We hold group seminars during which Child Survival Program fathers are encouraged and challenged to participate in Child Survival Program activities.
- Transitioning Out of the Child Survival Program
We work mainly with the Child Survival Program caregivers to make them aware of how the Child Sponsorship Program works and prepare them for their child’s transition.
- Areas of Expansion for the Child Survival Program
We plan to expand into the Mara, Tabora, Iringa and Singida regions of Tanzania because these areas are extremely impoverished.
Child Development Through Sponsorship
Your sponsorship of a child in Tanzania provides a variety of benefits.
The children are busy with school during weekdays, but they have time on Saturdays to attend their respective child development centers.
- Meeting Times:
- 3- to 5-year-olds: 6 hours on Saturday
- 6- to 8-year-olds: 6 hours on Saturday
- 9- to 11-year-olds: 6 hours on Saturday
- 12- to 14-year-olds: 8 hours on Saturday
- 15- to 18-year-olds: 8 hours on Saturday
- 19 +: 4 hours a week
- Nutritional Support
Each child receives a meal on the days they come to the child development center. A typical meal consists of milk tea, eggs, bread, rice, beans, meat and fruit. We also provide supplemental food for children who are malnourished.
Our goal is to provide healthy food for the children and to encourage program attendance.
In Tanzania, when a child is born, the government provides vaccinations and monitors adherence.
- Extracurricular Activities or Community Service
At our Compassion-assisted child development centers, we offer arts and crafts, music, sports, games and income-generating activities (such as tailoring) every week. We also offer annual camps and community involvement.
- Vocational Activities
Adolescents participate in entrepreneurship and apprenticeship activities, and they also go camping together. The public schools do not offer these activities so we hope to fill the gap and expose the youth to additional opportunities to have fun and learn important vocational and social skills.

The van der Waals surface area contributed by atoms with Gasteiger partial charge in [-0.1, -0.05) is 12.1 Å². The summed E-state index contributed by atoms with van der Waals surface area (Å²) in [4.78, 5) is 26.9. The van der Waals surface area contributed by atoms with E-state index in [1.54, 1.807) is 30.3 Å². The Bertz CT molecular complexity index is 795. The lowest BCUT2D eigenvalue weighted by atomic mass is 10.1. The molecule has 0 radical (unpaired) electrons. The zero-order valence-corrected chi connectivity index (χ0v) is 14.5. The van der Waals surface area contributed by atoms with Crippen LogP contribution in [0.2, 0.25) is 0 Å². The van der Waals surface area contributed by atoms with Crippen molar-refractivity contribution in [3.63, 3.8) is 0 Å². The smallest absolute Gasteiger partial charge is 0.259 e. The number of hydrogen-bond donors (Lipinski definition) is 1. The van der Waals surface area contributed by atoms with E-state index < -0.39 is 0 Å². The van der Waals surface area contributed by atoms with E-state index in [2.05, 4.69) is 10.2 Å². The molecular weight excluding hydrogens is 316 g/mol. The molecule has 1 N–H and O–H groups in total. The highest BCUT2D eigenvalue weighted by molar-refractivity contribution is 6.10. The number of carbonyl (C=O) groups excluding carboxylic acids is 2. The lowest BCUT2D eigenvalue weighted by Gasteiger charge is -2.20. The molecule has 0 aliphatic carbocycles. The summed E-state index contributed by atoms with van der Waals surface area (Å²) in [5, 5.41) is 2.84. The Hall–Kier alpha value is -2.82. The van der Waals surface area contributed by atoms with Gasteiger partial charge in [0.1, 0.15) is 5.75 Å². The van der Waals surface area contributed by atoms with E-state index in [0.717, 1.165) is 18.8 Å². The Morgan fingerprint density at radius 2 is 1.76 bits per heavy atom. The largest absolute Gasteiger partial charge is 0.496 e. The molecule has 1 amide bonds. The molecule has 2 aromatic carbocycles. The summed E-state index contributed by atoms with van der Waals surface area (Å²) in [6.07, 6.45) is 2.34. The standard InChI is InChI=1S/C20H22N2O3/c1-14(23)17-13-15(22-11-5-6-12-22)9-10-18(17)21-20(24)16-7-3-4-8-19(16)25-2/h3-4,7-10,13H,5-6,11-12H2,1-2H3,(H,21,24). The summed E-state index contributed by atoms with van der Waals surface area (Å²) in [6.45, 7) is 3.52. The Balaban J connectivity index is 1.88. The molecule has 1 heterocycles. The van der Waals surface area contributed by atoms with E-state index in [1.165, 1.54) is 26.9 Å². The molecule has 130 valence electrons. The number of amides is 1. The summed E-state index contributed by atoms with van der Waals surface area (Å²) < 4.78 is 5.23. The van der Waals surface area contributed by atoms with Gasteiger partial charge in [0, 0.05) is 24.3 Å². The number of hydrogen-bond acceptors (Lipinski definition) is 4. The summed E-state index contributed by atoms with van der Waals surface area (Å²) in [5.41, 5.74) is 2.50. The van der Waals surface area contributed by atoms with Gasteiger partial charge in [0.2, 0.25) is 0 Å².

- Parent Involvement
We hold parents’ meetings, offer parenting classes and conduct training in entrepreneurship, health and HIV/AIDS prevention twice a year.
Parents also cook for the children weekly.
- Areas of Expansion for the Child Sponsorship Program
We plan to expand into Dar es Salaam and Tanga, which are in the eastern and northeastern regions of Tanzania. These are some of the neediest areas of the country with many children living in poverty.
Compassion’s core Child Sponsorship Program, while comprehensive, cannot address all obstacles to a child’s healthy development. Thus Compassion’s Complementary Interventions program works in harmony with the holistic child development model to provide additional services as needed such as the AIDS Initiative, Bibles for All Children, disaster relief and water projects.
Complementary Interventions in Tanzania are most commonly implemented to provide insecticide-treated, anti-malaria mosquito nets; water systems; infrastructure such as toilets, classrooms and kitchens; income-generating activities for families; and medical treatment for children if regular funds are not sufficient.
Highly Vulnerable Children
The primary needs for Tanzania’s highly vulnerable children include food, clothing, shelter, parental care and support, and social integration. To meet these needs, we have foster care, cottages and counseling available.